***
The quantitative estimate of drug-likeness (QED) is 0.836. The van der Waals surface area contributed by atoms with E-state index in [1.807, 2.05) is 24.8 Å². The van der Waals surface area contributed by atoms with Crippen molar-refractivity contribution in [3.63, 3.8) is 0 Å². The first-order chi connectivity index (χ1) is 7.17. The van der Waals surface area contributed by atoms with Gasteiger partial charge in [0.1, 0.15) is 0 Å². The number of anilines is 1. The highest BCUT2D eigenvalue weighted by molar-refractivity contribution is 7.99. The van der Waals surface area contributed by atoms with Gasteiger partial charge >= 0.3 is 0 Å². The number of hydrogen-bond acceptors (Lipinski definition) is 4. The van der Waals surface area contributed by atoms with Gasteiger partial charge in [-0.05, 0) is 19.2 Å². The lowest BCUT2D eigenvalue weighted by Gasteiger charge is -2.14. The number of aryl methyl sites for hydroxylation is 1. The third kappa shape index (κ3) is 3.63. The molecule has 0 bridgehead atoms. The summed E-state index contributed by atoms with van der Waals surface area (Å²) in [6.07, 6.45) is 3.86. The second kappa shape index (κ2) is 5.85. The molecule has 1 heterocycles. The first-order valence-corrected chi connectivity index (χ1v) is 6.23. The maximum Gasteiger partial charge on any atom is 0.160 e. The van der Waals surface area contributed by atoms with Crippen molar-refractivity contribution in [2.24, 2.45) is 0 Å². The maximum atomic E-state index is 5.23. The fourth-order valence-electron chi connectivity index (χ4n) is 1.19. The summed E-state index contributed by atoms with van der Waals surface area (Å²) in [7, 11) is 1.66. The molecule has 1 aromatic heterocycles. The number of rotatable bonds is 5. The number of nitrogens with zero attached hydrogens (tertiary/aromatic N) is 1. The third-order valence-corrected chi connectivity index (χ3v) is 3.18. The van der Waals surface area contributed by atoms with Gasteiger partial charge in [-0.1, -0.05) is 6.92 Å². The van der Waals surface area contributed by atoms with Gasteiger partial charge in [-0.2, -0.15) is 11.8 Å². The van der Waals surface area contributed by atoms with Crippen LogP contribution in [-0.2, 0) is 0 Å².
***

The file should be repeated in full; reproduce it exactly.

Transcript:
The quantitative estimate of drug-likeness (QED) is 0.836. The van der Waals surface area contributed by atoms with E-state index in [1.807, 2.05) is 24.8 Å². The van der Waals surface area contributed by atoms with Crippen molar-refractivity contribution in [3.63, 3.8) is 0 Å². The first-order chi connectivity index (χ1) is 7.17. The van der Waals surface area contributed by atoms with Gasteiger partial charge in [0.1, 0.15) is 0 Å². The number of anilines is 1. The highest BCUT2D eigenvalue weighted by molar-refractivity contribution is 7.99. The van der Waals surface area contributed by atoms with Gasteiger partial charge >= 0.3 is 0 Å². The number of hydrogen-bond acceptors (Lipinski definition) is 4. The van der Waals surface area contributed by atoms with Gasteiger partial charge in [-0.05, 0) is 19.2 Å². The lowest BCUT2D eigenvalue weighted by Gasteiger charge is -2.14. The number of aryl methyl sites for hydroxylation is 1. The third kappa shape index (κ3) is 3.63. The molecule has 0 bridgehead atoms. The summed E-state index contributed by atoms with van der Waals surface area (Å²) in [6.07, 6.45) is 3.86. The second kappa shape index (κ2) is 5.85. The molecule has 1 heterocycles. The first-order valence-corrected chi connectivity index (χ1v) is 6.23. The maximum Gasteiger partial charge on any atom is 0.160 e. The van der Waals surface area contributed by atoms with Crippen molar-refractivity contribution in [2.24, 2.45) is 0 Å². The maximum atomic E-state index is 5.23. The fourth-order valence-electron chi connectivity index (χ4n) is 1.19. The summed E-state index contributed by atoms with van der Waals surface area (Å²) in [7, 11) is 1.66. The molecule has 1 aromatic heterocycles. The number of rotatable bonds is 5. The number of nitrogens with zero attached hydrogens (tertiary/aromatic N) is 1. The third-order valence-corrected chi connectivity index (χ3v) is 3.18. The van der Waals surface area contributed by atoms with Gasteiger partial charge in [-0.1, -0.05) is 6.92 Å². The van der Waals surface area contributed by atoms with Gasteiger partial charge in [-0.2, -0.15) is 11.8 Å². The van der Waals surface area contributed by atoms with Crippen LogP contribution in [-0.2, 0) is 0 Å².